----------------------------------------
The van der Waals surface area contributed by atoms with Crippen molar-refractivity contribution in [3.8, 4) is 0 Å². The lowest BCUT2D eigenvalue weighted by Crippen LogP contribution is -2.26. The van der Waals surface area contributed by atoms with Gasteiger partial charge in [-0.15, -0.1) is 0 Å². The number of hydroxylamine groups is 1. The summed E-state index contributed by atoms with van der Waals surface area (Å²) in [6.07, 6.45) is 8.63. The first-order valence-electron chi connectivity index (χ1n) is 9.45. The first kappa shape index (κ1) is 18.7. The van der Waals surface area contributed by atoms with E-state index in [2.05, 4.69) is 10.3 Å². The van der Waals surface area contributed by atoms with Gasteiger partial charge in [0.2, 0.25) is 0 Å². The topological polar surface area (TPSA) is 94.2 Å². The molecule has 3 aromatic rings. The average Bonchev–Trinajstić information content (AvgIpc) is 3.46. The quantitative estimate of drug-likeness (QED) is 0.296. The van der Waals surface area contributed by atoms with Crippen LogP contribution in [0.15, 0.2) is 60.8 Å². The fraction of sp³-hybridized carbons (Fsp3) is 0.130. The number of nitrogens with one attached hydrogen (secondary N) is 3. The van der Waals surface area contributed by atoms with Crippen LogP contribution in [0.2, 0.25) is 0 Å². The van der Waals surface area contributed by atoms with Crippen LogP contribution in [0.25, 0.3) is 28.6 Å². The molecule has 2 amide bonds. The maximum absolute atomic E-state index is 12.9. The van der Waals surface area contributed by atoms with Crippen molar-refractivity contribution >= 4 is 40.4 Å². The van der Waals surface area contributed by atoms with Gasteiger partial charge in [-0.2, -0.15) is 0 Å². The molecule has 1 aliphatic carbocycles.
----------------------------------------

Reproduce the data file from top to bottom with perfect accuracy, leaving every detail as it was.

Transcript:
The van der Waals surface area contributed by atoms with Crippen molar-refractivity contribution in [3.8, 4) is 0 Å². The lowest BCUT2D eigenvalue weighted by Crippen LogP contribution is -2.26. The van der Waals surface area contributed by atoms with Gasteiger partial charge in [-0.15, -0.1) is 0 Å². The number of hydroxylamine groups is 1. The summed E-state index contributed by atoms with van der Waals surface area (Å²) in [6.07, 6.45) is 8.63. The first-order valence-electron chi connectivity index (χ1n) is 9.45. The first kappa shape index (κ1) is 18.7. The van der Waals surface area contributed by atoms with E-state index in [2.05, 4.69) is 10.3 Å². The van der Waals surface area contributed by atoms with Gasteiger partial charge in [0.2, 0.25) is 0 Å². The topological polar surface area (TPSA) is 94.2 Å². The molecule has 3 aromatic rings. The average Bonchev–Trinajstić information content (AvgIpc) is 3.46. The quantitative estimate of drug-likeness (QED) is 0.296. The van der Waals surface area contributed by atoms with Crippen LogP contribution in [0.15, 0.2) is 60.8 Å². The fraction of sp³-hybridized carbons (Fsp3) is 0.130. The number of nitrogens with one attached hydrogen (secondary N) is 3. The van der Waals surface area contributed by atoms with Crippen LogP contribution in [0.2, 0.25) is 0 Å². The van der Waals surface area contributed by atoms with Crippen LogP contribution in [0.25, 0.3) is 28.6 Å². The molecule has 2 amide bonds. The maximum absolute atomic E-state index is 12.9. The van der Waals surface area contributed by atoms with Crippen molar-refractivity contribution >= 4 is 40.4 Å². The van der Waals surface area contributed by atoms with Gasteiger partial charge in [-0.2, -0.15) is 0 Å². The molecule has 1 aliphatic carbocycles.